Irene Rice-Pereira, Untitled, 1944
ACA Galleries began exhibiting the paintings of Irene Rice Pereira (1902-1971) in their earliest days in the 1930s. An adherent of Bauhaus principles, Pereira considered her work experiments in the relationship between two-dimensional art and the industrial arts of architecture, design and typography. She further believed that abstract, Modernist art served a social function, a way of understanding the relationship of society to the industrial design and technology it created. Beginning with semi-abstract industrial imagery, by the late 1930s Pereira’s canvases were completely abstract, their industrial and design references ascendant. She explored the use of non-traditional materials such as glass and plastic in her canvases, and in 1946, she experimented with radium paint, giving her paintings an after-image effect when in low light or unlit rooms. A lifelong innovator, Pereira’s work continues to be exhibited and collected worldwide.
Philomena Morano, This Way Out, 1987
Philomena Marano (born 1952) works in the elegant medium of papier collé, building layers of precisely cut color aid paper to create imagery, which delights the eye and soul. Acclaimed for her effervescent series “American Dream-Land,” depicting Coney Island’s amusement rides, sideshows, and sweet treats, Marano’s imagery brings our joys, thrills, and titillated fears up from our deepest recesses and into the front of our consciousness. In addition to “American Dream-Land,” Marano’s oeuvre interprets the urban environment through the sensibilities of a woman who loves the grittier side of its personality; its tire shops, streets and alleyways. Now living Florida, Marano continues her papier collé practice, exchanging the color of Coney Island for the exoticism of the tropics. Critical attention for Marano’s work remains strong, and market demand is on the rise.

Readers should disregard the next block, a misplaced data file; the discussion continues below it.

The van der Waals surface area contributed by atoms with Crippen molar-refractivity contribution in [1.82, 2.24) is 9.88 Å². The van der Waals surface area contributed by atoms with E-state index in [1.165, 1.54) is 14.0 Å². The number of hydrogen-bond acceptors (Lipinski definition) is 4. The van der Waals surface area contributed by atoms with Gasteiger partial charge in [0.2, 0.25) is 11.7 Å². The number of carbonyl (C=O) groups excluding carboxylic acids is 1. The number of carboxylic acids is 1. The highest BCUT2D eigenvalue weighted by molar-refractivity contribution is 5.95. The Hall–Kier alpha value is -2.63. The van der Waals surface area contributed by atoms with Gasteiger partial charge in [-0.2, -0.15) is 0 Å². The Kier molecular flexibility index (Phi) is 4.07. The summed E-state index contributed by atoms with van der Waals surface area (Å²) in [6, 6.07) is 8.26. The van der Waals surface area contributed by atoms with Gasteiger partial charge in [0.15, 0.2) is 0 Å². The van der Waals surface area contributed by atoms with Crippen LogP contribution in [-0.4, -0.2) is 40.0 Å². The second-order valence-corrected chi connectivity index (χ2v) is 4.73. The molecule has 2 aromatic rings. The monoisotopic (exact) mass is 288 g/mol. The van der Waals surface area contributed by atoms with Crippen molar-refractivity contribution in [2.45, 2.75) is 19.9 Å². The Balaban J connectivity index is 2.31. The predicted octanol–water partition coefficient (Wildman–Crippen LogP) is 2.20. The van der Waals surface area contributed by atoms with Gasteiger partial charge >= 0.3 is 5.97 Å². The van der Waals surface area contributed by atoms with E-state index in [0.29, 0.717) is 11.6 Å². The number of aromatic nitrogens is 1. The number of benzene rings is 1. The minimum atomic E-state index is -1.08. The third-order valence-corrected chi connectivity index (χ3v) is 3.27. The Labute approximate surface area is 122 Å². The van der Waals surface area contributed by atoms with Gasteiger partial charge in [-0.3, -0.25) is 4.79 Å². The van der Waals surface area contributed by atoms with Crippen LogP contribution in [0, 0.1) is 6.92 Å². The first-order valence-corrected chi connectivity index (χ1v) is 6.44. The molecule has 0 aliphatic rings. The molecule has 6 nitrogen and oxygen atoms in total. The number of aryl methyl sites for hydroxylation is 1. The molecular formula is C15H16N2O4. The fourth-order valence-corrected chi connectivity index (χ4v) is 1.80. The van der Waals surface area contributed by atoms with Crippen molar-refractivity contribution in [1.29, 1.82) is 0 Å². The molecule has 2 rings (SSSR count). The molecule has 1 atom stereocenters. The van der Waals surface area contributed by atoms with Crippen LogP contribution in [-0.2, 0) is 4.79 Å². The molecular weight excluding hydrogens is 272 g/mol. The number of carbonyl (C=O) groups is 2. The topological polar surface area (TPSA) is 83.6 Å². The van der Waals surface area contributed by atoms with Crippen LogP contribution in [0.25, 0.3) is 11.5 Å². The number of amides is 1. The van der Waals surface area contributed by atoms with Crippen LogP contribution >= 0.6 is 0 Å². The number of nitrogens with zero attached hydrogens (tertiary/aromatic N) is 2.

The creative force of memory, the African concept of Sankofa, is at the heart of the work of Aminah Brenda Lynn Robinson (1940-2015). Robinson uses materials which inspire or reference memories, both personal and cultural: buttons and cloth used by her mother; a mixture of mud, animal grease, twigs, clay and glue which her father called “Hogmawg;” and scraps retrieved from friends and neighbors. Born and raised in Columbus, Ohio, Robinson travelled widely in the Middle East and Africa, immersing herself in the cultures of her African-American heritage and documenting the people and their customs. The visual and emotional power of her constructions was thus born of the twin pursuits of cultural immersion and female memory. An artist of exceptional gifts, Robinson has been honored with numerous awards (including the McCarthy Genius Award), and her work is pursued by curators and collectors alike.